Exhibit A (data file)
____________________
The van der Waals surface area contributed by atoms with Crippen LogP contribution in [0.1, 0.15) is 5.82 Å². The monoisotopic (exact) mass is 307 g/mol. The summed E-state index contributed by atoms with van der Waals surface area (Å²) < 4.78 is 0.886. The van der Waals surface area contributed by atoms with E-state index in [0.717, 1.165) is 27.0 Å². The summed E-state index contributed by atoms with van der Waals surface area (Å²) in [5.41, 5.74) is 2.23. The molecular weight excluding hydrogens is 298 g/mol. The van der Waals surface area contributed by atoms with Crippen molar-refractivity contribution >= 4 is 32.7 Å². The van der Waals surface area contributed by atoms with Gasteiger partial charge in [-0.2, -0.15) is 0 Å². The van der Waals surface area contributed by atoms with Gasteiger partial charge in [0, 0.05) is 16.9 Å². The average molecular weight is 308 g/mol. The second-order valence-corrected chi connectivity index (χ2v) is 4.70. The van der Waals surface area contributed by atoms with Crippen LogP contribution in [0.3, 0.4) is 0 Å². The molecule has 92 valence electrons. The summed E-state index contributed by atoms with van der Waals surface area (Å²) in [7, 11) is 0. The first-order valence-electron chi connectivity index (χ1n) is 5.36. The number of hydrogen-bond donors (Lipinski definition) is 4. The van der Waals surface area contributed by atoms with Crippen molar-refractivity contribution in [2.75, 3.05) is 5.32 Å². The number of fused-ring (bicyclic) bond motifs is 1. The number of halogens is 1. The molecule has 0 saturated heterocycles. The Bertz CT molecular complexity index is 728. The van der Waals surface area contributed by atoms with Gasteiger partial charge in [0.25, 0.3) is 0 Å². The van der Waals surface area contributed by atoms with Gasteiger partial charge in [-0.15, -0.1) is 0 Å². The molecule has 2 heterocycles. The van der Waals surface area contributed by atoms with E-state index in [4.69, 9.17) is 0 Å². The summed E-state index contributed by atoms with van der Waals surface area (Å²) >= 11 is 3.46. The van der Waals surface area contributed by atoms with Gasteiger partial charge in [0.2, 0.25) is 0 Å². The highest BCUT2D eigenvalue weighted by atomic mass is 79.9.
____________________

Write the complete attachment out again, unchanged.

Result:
The van der Waals surface area contributed by atoms with Crippen LogP contribution in [0.1, 0.15) is 5.82 Å². The monoisotopic (exact) mass is 307 g/mol. The summed E-state index contributed by atoms with van der Waals surface area (Å²) < 4.78 is 0.886. The van der Waals surface area contributed by atoms with E-state index in [0.717, 1.165) is 27.0 Å². The summed E-state index contributed by atoms with van der Waals surface area (Å²) in [5.41, 5.74) is 2.23. The molecular weight excluding hydrogens is 298 g/mol. The van der Waals surface area contributed by atoms with Crippen molar-refractivity contribution >= 4 is 32.7 Å². The van der Waals surface area contributed by atoms with Gasteiger partial charge in [-0.2, -0.15) is 0 Å². The van der Waals surface area contributed by atoms with Gasteiger partial charge in [0, 0.05) is 16.9 Å². The average molecular weight is 308 g/mol. The second-order valence-corrected chi connectivity index (χ2v) is 4.70. The van der Waals surface area contributed by atoms with Crippen LogP contribution in [0.3, 0.4) is 0 Å². The molecule has 92 valence electrons. The summed E-state index contributed by atoms with van der Waals surface area (Å²) in [7, 11) is 0. The first-order valence-electron chi connectivity index (χ1n) is 5.36. The number of hydrogen-bond donors (Lipinski definition) is 4. The van der Waals surface area contributed by atoms with Crippen molar-refractivity contribution in [2.75, 3.05) is 5.32 Å². The number of fused-ring (bicyclic) bond motifs is 1. The number of halogens is 1. The molecule has 0 saturated heterocycles. The Bertz CT molecular complexity index is 728. The van der Waals surface area contributed by atoms with Gasteiger partial charge in [0.25, 0.3) is 0 Å². The van der Waals surface area contributed by atoms with Gasteiger partial charge in [-0.15, -0.1) is 0 Å². The molecule has 2 heterocycles. The van der Waals surface area contributed by atoms with E-state index in [4.69, 9.17) is 0 Å². The summed E-state index contributed by atoms with van der Waals surface area (Å²) >= 11 is 3.46. The van der Waals surface area contributed by atoms with Gasteiger partial charge in [0.2, 0.25) is 0 Å². The highest BCUT2D eigenvalue weighted by atomic mass is 79.9.